September 5th, 2015

The BMI Is BS: How The Weight Loss Industry Uses the Wrong Measuring Stick

Most people who are dieting and exercising judge their success on one number: body weight. If they lose body weight, they feel like they’re on track. If they gain body weight, they feel off track. However, making body weight the only number you measure or even your primary measure of progress is a big mistake.

The weight loss industry is using the wrong measuring stick.

Body mass index BMIBodybuilders, who need to be both lean and muscular, are one group of people who have always known about the right measuring stick. But the mainstream diet world is completely out of touch with this critical concept:

The most important success measurement is not body weight, it’s body composition: how much of your weight is muscle and how much is fat.

A perfect example of how the weight loss industry and even respected educational institutions are still failing us is the continued popularity of the body mass index or BMI.

The BMI is a math equation. It is calculated by dividing your weight in kilograms by the square of your height in meters. The resulting number is supposed to tell you if you’re overweight or obese, healthy or unhealthy, based purely on your height and weight.

Here is the BMI rating scale:

Underweight = <18.5
Normal weight = 18.5–24.9
Overweight = 25–29.9
Obesity = BMI of 30 or greater

The Center for Disease Control (CDC) and The Mayo Clinic have BMI calculators on their websites. The National Institutes of Health in Washington DC has a BMI app. This tells me that large, prestigious and influential heath organizations must think BMI is important.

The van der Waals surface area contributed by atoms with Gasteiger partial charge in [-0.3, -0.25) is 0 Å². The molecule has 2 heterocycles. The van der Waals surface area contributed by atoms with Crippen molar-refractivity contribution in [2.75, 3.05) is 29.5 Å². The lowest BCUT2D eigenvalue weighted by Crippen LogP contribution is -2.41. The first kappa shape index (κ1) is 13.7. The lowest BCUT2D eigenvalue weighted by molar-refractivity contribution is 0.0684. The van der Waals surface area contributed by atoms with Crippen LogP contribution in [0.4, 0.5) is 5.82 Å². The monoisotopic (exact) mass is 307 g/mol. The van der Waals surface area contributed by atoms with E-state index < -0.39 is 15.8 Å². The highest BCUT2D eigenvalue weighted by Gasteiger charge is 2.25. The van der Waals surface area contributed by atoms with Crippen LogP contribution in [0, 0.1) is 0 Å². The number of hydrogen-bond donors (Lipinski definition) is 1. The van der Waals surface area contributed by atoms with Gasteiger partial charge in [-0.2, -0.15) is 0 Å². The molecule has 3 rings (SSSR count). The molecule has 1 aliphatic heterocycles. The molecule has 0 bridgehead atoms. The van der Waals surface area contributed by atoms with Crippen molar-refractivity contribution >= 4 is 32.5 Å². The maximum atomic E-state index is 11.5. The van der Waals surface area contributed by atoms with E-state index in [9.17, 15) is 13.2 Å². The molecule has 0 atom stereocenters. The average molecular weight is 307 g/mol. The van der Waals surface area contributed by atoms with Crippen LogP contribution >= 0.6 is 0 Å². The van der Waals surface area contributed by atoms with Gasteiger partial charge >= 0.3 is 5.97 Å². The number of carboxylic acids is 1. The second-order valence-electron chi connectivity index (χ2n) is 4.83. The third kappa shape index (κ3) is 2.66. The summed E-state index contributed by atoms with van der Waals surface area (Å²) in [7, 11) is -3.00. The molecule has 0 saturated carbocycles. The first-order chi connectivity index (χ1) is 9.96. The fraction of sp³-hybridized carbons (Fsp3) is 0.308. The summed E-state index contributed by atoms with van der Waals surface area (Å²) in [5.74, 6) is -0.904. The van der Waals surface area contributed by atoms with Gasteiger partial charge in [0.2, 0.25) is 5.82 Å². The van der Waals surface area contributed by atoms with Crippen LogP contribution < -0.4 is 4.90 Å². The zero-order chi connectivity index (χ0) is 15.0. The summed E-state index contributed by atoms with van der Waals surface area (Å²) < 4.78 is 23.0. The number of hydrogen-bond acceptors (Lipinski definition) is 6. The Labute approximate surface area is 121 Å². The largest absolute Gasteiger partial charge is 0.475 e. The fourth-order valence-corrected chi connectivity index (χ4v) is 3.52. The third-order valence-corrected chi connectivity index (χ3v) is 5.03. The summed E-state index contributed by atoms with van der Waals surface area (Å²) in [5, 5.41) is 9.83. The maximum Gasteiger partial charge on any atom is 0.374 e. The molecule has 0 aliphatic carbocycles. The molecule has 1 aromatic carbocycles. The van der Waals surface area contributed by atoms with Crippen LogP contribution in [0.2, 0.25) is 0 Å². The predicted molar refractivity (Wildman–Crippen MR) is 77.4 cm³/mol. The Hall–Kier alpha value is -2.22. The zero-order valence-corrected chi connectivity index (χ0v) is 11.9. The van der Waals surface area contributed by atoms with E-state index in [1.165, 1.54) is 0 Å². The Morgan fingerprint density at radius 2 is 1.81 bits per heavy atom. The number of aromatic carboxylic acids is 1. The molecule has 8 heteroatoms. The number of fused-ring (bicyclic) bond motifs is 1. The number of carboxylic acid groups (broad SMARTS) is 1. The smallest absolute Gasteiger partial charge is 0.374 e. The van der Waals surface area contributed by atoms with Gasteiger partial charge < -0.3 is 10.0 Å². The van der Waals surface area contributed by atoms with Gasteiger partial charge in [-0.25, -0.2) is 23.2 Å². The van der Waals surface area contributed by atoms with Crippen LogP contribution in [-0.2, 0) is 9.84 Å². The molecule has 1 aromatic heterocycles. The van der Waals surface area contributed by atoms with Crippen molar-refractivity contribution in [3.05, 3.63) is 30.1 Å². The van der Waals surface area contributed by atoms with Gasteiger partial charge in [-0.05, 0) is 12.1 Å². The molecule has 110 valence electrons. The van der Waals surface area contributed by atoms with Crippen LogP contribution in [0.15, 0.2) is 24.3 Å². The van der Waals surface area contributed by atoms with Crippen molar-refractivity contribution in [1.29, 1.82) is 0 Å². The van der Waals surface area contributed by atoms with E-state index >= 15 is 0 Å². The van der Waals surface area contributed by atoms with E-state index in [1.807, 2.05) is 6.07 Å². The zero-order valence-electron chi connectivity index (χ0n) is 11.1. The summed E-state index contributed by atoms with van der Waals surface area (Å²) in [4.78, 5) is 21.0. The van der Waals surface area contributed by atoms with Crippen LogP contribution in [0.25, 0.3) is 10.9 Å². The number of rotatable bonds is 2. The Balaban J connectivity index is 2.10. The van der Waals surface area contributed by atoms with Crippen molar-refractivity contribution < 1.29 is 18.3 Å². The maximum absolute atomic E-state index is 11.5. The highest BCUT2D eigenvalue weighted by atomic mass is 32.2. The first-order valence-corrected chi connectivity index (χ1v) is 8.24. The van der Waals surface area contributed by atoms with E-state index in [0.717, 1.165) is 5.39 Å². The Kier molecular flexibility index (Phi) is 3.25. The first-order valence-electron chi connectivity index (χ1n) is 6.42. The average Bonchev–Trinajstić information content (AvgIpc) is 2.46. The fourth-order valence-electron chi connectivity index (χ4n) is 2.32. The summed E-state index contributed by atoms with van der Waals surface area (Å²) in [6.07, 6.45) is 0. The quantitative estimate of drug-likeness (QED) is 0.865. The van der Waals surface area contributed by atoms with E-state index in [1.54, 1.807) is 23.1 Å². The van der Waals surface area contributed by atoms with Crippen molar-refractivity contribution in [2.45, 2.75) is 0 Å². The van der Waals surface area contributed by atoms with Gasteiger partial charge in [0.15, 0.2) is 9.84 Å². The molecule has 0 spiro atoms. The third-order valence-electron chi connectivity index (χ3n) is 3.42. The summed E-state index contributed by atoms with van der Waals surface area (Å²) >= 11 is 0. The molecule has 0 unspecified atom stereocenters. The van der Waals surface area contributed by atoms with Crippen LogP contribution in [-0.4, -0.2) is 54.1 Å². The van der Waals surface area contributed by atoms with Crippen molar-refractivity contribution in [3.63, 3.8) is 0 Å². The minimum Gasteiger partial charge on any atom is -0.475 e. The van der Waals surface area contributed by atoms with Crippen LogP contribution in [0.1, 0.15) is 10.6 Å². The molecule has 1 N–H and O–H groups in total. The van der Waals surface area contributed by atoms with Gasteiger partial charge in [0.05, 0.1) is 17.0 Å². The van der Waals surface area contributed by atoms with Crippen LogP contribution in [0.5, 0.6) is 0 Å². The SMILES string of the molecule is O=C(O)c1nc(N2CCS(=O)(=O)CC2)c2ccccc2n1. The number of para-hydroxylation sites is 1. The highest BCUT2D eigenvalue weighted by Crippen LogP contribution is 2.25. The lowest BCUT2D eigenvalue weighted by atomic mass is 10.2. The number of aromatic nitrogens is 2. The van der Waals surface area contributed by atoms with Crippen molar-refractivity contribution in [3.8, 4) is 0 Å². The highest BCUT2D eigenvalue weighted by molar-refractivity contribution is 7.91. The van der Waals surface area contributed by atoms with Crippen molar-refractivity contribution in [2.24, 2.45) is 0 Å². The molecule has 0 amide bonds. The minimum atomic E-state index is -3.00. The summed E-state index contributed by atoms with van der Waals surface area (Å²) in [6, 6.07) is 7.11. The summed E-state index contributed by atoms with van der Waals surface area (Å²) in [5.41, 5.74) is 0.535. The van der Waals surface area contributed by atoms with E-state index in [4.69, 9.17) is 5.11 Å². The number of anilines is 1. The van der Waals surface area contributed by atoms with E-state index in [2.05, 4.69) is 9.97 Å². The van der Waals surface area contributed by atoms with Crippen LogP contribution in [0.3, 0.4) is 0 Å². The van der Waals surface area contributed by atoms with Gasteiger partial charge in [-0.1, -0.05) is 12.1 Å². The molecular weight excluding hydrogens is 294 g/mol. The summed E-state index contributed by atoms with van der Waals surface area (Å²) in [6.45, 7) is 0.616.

I’m here to tell you that BMI is BS! The BMI tells you nothing about body composition or fitness.

Advocates of BMI say that it correlates with body composition and is a better gauge of health than your weight alone. The truth is, BMI might be an acceptable screening tool for the sedentary broad population. But for many people, BMI is just as misleading as those old insurance company height and weight charts.

For athletes or fitness enthusiasts, BMI is practically worthless for both men and women.

A bodybuilder or strength athlete could easily have a “dangerously high” BMI of 30, but a healthy, low level of body fat. According to the BMI, almost every player in the National Football League is overweight, and some contestants in the Mr. Olympia competition are “morbidly obese” with BMI’s of 40, even though there’s not an ounce of visible fat on their bodies.

If I plug my height (5’ 8”) and weight (195 pounds) into the BMI calculator, it says my BMI is 29.3. That classifies me as “borderline obese.” Anyone who has seen me knows, of course, that this is ridiculous.

As a bodybuilder, I simply have a higher than normal level of lean body mass, so I weigh more than the average guy my height. My body fat level is very low – usually around 10%, give or take a percent or two. That puts me in the “excellent” or “athlete” category for body composition.

Your BMI or your body weight alone can never tell you everything you need to know about your current health or body composition, or the progress you’re making toward your fat loss or muscle-building goals.